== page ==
Quick thinking and ingenuity could make all the difference.  Example- With a 25ft rope, I could scale down the tallest building in the World - with ingenuity.

In the event of a fire, keeping calm is a must, and time. Is there time to turn off the electrics before trying to extinguish a fire before help arrives? Is there time to run the bath and sink taps. Is there time to attach a hose-pipe 'securely' to extinguish the fire? Smoke kills more people than the fire it's self so large sticky tapes in every room to tape around the door frame gaps if ever needed until help arrives. Wet towels to place under the gaps of doors. Is there a long and strong enough drain pipe outside the window, or any other ledges, nooks or cranny to use to escape by climbing down or up? What's safest and quickest form of escape, the lift, stairs or window.? Is there time to save others including any pets and how?, belongings that are irreplaceable and sentimental? All these scenarios have to be mentally and physically played out in advance, bearing in mind, fires can be ferocious and deadly unpredictable, which can escalate as seen in this video of a firemen narrowly escaping death.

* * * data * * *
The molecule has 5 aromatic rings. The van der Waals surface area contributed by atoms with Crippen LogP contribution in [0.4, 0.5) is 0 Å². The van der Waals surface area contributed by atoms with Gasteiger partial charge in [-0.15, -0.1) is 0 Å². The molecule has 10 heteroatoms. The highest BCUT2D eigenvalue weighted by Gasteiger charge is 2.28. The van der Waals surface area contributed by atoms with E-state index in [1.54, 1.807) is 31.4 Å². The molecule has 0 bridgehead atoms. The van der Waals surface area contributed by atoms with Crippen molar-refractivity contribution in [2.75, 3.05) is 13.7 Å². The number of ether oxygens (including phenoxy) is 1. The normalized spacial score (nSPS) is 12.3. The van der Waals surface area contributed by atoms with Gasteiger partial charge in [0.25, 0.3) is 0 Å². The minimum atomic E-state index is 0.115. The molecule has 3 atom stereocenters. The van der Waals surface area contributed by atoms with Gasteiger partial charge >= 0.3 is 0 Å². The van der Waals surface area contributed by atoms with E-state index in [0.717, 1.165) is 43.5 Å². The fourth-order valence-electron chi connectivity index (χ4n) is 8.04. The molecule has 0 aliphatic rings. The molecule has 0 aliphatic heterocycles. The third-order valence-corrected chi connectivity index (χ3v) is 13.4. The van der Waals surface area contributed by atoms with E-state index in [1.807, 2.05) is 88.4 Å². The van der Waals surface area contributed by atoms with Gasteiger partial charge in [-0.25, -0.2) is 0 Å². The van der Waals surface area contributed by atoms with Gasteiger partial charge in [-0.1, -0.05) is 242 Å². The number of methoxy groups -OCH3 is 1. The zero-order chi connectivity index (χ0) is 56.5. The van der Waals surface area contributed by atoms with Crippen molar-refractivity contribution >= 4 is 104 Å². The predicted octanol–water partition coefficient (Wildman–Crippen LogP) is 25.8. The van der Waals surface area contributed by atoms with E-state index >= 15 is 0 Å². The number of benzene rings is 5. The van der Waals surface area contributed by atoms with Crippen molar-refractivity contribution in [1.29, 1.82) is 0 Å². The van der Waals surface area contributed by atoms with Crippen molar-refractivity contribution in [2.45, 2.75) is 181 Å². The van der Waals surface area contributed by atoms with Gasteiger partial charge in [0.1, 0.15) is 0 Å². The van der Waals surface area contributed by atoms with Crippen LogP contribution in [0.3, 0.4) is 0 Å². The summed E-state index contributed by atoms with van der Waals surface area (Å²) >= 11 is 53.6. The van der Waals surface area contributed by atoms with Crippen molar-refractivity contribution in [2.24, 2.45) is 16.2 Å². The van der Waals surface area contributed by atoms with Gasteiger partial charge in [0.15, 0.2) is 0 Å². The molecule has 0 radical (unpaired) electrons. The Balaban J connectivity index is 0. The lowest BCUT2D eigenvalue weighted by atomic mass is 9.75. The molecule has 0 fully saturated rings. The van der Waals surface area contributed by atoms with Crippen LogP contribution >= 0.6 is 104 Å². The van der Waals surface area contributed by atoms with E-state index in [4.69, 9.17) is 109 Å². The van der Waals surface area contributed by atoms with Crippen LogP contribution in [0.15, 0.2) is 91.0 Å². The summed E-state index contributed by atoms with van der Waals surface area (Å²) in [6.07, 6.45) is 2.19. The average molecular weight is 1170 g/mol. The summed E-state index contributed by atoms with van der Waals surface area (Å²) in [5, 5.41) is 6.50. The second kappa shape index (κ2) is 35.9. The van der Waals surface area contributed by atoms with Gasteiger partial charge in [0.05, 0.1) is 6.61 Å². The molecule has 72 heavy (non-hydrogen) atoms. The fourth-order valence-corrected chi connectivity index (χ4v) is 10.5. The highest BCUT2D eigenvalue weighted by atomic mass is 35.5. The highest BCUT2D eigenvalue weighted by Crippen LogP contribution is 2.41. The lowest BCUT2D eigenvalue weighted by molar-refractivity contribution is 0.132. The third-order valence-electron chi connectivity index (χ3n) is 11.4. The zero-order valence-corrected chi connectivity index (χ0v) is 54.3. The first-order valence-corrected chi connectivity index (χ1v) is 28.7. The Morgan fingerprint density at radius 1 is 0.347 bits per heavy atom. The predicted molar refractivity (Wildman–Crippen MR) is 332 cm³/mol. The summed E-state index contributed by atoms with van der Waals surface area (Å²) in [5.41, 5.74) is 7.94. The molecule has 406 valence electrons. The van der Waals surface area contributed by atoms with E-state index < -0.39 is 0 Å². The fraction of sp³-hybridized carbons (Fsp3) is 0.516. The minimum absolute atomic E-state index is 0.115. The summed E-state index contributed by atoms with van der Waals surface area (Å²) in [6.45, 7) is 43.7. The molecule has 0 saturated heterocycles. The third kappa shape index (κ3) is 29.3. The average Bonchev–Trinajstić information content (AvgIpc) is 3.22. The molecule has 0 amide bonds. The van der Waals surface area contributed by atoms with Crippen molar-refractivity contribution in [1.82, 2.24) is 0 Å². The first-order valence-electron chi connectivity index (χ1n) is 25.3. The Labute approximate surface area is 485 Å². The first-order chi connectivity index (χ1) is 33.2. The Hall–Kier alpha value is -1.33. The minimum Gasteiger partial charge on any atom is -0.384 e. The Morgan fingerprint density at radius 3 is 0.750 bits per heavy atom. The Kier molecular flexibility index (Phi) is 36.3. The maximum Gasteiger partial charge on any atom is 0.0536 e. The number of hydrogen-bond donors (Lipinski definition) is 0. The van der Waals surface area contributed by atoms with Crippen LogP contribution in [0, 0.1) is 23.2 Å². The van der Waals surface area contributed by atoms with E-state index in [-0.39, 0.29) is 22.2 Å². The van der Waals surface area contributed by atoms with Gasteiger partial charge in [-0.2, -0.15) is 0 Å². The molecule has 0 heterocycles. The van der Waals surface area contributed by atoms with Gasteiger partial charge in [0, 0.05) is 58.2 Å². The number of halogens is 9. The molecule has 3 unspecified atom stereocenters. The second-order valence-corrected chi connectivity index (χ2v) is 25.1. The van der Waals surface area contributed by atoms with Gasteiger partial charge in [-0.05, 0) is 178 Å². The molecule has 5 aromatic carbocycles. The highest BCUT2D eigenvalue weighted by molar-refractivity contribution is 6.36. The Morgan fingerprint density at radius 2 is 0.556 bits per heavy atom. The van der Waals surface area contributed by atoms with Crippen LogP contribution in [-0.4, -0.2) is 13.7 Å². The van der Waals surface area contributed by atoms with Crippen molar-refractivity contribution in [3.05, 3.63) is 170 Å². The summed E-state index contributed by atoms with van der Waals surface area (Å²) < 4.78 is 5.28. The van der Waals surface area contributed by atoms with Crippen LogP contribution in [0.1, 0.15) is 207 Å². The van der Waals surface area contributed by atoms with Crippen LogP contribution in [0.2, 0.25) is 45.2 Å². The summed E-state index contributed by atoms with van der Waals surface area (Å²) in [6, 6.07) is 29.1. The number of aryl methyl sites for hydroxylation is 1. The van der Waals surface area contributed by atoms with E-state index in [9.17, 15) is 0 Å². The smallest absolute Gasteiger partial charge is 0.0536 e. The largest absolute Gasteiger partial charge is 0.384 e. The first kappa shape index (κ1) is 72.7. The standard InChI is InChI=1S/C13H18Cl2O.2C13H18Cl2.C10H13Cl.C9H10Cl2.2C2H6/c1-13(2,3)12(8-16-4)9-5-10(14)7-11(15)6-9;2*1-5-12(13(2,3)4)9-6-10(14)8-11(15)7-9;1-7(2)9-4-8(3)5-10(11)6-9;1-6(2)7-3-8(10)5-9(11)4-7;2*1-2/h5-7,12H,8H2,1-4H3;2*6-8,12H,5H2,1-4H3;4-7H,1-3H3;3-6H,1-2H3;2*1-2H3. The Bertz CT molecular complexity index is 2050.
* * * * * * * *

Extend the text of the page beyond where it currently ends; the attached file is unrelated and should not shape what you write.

Security locks on windows to keep the burglars out may unwittingly keep you in. What would be quicker, braking the glass and/or frame, or 'finding' and removing window locks to escape.

Everybody needs good neighbours. Get to know your neighbours and discuss with them your fire escape procedures. Find out if they own hosepipes, their location, length, condition, and pressure capabilities. Ladders. Are they easily accessible when needed, and how high? If you saw someone trapped in a fire or about to jump, how could you help?.